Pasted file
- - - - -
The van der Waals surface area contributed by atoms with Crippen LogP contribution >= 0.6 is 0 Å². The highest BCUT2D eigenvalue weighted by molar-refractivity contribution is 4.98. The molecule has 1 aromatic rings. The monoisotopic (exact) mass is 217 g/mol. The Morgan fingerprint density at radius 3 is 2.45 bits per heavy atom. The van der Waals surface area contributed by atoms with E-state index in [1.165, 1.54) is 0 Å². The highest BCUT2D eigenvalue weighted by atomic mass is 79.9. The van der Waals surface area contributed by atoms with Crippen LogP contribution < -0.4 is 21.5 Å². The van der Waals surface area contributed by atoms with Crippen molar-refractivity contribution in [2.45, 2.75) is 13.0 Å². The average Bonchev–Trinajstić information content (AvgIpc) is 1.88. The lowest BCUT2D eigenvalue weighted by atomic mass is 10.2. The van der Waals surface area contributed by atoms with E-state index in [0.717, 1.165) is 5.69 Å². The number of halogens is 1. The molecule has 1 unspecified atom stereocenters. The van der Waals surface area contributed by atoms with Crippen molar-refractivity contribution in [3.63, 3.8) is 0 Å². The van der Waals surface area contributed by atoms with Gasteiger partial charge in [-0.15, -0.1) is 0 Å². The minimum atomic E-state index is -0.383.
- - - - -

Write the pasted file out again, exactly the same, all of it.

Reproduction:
The van der Waals surface area contributed by atoms with Crippen LogP contribution >= 0.6 is 0 Å². The highest BCUT2D eigenvalue weighted by molar-refractivity contribution is 4.98. The molecule has 1 aromatic rings. The monoisotopic (exact) mass is 217 g/mol. The Morgan fingerprint density at radius 3 is 2.45 bits per heavy atom. The van der Waals surface area contributed by atoms with E-state index in [1.165, 1.54) is 0 Å². The highest BCUT2D eigenvalue weighted by atomic mass is 79.9. The van der Waals surface area contributed by atoms with Crippen LogP contribution < -0.4 is 21.5 Å². The van der Waals surface area contributed by atoms with Crippen molar-refractivity contribution in [2.45, 2.75) is 13.0 Å². The average Bonchev–Trinajstić information content (AvgIpc) is 1.88. The lowest BCUT2D eigenvalue weighted by atomic mass is 10.2. The van der Waals surface area contributed by atoms with E-state index in [0.717, 1.165) is 5.69 Å². The number of halogens is 1. The molecule has 1 unspecified atom stereocenters. The van der Waals surface area contributed by atoms with Crippen molar-refractivity contribution in [3.63, 3.8) is 0 Å². The van der Waals surface area contributed by atoms with Gasteiger partial charge in [-0.15, -0.1) is 0 Å². The minimum atomic E-state index is -0.383.